Opening your mind to the construction industry

There are a large variety of roles available for women in the construction industry. We take a look at some of the jobs on offer.

Miller Homes working in the construction industry


One of the biggest misconceptions that surrounds the construction industry is that it’s a ‘men only’ career path. In 2018, the industry saw the number of female workers rising to 14 per cent of the total workforce. However; this increase is by no means the end of the process. Although there are still more women in sales and admin roles, last year saw more females than ever following careers in different areas of the sector such as planning, surveying and IT. The team at housebuilder Miller Homes outlines some of the roles in the industry.

Getting women on the ground

To encourage more women to follow a career in construction, education needs to start at an early age and in recent years initiatives like RICS Surveying the Future have been established at classroom level. By making women in the industry more visible, the idea is that it will encourage their younger counterparts to consider a career in housebuilding. Last year, figures from Randstad showed that 22 per cent of UK housebuilders and construction companies carried out regular career development sessions at schools in their local area, educating children about the opportunities available to them after studying STEM subjects.

Within the industry, figures show that only three per cent of women take up manual trades and when it comes to senior roles, females still seem to be vastly under-represented, with 49 per cent of workers stating that they have never worked with a female manager. However, there is willingness for change, as 93 per cent suggest that a female leader would make either no change to the working day or a positive one.

The roles of women

While it may be a slow change, women are increasingly finding themselves within different positions in the industry. Pinkspiration, a business that provides construction training, claims that women represent five per cent of the engineering profession and eight per cent in haulage. In housebuilding, the numbers seem to be higher, as 13 per cent work within surveying, 19 per cent make up planning directors and 17 per cent work in a technology-based role.

To find out more about women in the construction industry, three women – Helen Dawkins, Laura Zumbe and Emma Kirkwood – speak about what they do, what they’ve learned from their experiences in the industry and what advice they would offer to others hoping to follow in their footsteps.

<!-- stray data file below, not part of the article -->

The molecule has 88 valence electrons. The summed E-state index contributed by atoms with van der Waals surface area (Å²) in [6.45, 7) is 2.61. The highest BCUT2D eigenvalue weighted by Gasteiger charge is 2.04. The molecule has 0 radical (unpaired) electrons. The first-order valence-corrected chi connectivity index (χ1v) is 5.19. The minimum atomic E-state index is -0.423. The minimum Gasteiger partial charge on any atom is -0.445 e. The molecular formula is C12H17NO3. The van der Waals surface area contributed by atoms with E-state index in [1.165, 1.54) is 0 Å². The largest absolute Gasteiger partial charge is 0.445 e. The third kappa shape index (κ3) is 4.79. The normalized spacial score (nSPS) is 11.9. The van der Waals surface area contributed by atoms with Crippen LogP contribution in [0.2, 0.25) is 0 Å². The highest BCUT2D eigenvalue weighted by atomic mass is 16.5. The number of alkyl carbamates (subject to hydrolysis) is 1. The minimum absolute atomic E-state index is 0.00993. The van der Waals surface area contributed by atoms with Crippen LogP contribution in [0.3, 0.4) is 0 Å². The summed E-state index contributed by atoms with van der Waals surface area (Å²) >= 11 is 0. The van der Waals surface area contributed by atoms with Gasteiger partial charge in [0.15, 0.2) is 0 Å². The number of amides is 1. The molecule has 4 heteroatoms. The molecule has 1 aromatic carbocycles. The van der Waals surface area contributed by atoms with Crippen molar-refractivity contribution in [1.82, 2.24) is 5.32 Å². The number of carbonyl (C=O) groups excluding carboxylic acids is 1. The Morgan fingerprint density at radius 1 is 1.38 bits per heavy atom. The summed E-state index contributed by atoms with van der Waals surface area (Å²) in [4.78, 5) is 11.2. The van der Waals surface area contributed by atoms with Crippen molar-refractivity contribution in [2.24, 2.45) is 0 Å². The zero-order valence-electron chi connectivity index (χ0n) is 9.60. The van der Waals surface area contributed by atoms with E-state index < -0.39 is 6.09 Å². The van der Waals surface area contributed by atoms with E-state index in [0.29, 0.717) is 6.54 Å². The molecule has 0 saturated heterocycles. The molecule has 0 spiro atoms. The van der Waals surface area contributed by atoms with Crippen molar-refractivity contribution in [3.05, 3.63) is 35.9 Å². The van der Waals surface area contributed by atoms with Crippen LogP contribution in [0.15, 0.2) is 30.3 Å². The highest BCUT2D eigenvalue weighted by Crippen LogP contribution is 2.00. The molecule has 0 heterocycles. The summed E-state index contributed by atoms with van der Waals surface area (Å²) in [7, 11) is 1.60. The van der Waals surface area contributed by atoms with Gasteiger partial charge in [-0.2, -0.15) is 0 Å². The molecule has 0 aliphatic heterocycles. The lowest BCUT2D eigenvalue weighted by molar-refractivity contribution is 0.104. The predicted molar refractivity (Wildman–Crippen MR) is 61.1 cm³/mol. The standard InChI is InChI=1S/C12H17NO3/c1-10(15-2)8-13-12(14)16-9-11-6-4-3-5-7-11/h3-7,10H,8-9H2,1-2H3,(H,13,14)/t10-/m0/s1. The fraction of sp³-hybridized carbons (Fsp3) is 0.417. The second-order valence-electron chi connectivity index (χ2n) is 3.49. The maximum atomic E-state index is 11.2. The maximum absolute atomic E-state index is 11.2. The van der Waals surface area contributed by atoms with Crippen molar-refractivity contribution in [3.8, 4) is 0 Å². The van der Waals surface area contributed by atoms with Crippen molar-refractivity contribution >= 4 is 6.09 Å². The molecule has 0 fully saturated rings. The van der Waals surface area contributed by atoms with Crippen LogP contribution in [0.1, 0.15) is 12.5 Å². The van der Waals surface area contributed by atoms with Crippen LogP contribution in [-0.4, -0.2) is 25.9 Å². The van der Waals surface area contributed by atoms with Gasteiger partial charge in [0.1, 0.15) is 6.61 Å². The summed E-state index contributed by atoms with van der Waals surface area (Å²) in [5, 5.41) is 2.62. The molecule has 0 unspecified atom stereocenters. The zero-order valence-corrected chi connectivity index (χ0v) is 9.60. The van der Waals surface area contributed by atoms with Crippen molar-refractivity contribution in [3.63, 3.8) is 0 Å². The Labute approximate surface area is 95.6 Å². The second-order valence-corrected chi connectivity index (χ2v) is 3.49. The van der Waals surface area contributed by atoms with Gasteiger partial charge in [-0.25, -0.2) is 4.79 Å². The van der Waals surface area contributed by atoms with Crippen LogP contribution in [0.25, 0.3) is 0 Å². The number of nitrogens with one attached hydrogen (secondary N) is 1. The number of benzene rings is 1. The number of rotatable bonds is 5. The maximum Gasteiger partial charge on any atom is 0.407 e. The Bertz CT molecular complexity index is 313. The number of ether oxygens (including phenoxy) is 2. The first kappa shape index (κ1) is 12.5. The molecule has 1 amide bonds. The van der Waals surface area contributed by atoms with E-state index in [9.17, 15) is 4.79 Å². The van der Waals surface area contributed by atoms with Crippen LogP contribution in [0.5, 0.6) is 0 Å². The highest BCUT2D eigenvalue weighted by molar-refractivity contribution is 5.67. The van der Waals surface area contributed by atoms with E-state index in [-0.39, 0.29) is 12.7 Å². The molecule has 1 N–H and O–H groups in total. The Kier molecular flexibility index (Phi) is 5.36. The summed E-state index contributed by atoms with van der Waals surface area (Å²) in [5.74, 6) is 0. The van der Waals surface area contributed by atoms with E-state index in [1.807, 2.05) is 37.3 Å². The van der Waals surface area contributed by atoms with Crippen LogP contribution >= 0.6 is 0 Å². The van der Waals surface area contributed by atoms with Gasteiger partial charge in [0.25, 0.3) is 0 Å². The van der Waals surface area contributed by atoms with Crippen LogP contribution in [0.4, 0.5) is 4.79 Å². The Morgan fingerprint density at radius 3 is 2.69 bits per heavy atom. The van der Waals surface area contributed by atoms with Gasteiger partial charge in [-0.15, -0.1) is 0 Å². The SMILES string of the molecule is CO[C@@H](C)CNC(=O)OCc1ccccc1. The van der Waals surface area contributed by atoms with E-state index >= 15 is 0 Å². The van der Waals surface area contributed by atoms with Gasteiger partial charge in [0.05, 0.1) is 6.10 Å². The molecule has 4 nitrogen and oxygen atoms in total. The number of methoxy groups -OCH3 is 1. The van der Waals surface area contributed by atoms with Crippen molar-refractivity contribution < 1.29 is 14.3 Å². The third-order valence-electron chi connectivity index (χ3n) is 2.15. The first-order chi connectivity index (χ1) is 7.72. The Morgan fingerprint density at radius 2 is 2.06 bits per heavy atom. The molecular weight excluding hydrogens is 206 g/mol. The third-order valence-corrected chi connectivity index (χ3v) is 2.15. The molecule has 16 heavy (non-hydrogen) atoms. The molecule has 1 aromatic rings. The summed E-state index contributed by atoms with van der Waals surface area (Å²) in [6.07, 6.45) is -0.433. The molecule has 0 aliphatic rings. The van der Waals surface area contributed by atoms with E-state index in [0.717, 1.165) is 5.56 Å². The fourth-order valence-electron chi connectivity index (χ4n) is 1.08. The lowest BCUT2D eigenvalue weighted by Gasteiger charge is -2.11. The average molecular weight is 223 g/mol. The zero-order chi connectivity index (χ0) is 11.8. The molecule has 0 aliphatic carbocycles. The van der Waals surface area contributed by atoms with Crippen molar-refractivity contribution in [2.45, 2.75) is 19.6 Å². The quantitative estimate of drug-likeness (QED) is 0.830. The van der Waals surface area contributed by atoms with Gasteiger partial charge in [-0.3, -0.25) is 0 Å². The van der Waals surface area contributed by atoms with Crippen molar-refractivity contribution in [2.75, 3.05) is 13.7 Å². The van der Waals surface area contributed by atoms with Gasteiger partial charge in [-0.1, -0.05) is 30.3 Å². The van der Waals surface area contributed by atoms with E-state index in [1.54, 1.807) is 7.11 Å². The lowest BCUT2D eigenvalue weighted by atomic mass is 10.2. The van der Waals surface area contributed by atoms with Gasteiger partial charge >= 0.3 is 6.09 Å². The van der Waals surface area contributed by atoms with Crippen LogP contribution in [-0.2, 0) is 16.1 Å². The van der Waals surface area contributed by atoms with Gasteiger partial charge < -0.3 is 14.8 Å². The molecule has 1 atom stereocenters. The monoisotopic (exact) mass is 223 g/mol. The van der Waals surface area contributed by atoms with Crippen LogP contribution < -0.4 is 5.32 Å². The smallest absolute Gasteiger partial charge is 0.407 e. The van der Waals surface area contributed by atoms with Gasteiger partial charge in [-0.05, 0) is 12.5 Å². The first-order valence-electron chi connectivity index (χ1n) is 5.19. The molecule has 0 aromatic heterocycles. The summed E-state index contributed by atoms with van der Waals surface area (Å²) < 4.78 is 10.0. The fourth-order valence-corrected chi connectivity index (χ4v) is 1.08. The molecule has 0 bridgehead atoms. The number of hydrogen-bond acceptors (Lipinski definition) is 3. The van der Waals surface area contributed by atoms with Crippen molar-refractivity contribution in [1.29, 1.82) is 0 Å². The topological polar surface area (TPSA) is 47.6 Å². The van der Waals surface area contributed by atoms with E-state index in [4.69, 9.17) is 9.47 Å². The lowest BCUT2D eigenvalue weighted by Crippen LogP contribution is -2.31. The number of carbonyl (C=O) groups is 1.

Helen Dawkins – planning director

Helen says: “The greatest piece of advice I can offer is to think outside the subjects you took at school and start considering what skills you can apply to the industry.

“Construction has a huge variety of roles available, including manual jobs, such as bricklaying and plumbing, through to more technical and commercial positions, for example, land buying and procurement as well as customer-facing sales roles.

“The key to getting more young women interested in construction is to educate them when they’re in school and college about the wide variety of roles, opportunities and fantastic career prospects which are available within the industry.”

Laura Zumbe – project quantity surveyor

Laura says: “During my years working in construction, I’m pleased to say I have seen it slowly becoming more diverse. When I began my studies, there were only five women on my course, but recently I have seen and heard about more women entering the industry, which is a really positive change.

“The main thing women should understand is that the road to this career is never linear. There are so many transferable skills that can be applied to construction. If you are interested in getting involved, have a look at what training courses are available to get you started. Some can even be done entirely online.”

Emma Kirkwood – customer relationship management (CRM) developer

Emma says: “While at university, I never thought about working in construction. I studied web design and soon realised my options were varied in terms of what industry to work in, which is one of the most important things to remember.

“If you have a degree, you have a brilliant basis to work from because it shows employers your dedication, organisation and general work ethic.

“Experience is crucial too, and everyone does need to be willing to take opportunities when they arise so they can broaden their portfolio, whatever their gender.”

These roles are just three examples of the career paths women could consider in construction, but there are many more in the industry. These range from accounting to marketing, planning to land buying, customer care, law, production and more.

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